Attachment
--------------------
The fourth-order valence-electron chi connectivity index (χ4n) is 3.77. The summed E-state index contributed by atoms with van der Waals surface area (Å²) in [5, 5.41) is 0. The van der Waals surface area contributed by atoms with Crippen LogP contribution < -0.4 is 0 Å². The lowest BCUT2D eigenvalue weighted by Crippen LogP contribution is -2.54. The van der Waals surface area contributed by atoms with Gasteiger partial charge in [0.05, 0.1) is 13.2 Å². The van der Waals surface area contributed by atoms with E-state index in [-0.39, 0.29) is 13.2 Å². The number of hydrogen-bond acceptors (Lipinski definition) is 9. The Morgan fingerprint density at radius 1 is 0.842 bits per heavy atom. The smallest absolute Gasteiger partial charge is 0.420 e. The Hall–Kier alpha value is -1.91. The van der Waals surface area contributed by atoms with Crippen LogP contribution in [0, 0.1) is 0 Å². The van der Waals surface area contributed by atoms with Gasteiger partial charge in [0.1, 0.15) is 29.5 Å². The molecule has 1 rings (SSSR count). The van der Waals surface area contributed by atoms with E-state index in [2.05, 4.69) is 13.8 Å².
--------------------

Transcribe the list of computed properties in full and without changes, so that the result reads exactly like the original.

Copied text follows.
The fourth-order valence-electron chi connectivity index (χ4n) is 3.77. The summed E-state index contributed by atoms with van der Waals surface area (Å²) in [5, 5.41) is 0. The van der Waals surface area contributed by atoms with Crippen LogP contribution < -0.4 is 0 Å². The lowest BCUT2D eigenvalue weighted by Crippen LogP contribution is -2.54. The van der Waals surface area contributed by atoms with Gasteiger partial charge in [0.05, 0.1) is 13.2 Å². The van der Waals surface area contributed by atoms with E-state index in [-0.39, 0.29) is 13.2 Å². The number of hydrogen-bond acceptors (Lipinski definition) is 9. The Morgan fingerprint density at radius 1 is 0.842 bits per heavy atom. The smallest absolute Gasteiger partial charge is 0.420 e. The Hall–Kier alpha value is -1.91. The van der Waals surface area contributed by atoms with Crippen LogP contribution in [0, 0.1) is 0 Å². The van der Waals surface area contributed by atoms with Gasteiger partial charge in [0.1, 0.15) is 29.5 Å². The molecule has 1 rings (SSSR count). The van der Waals surface area contributed by atoms with E-state index in [2.05, 4.69) is 13.8 Å².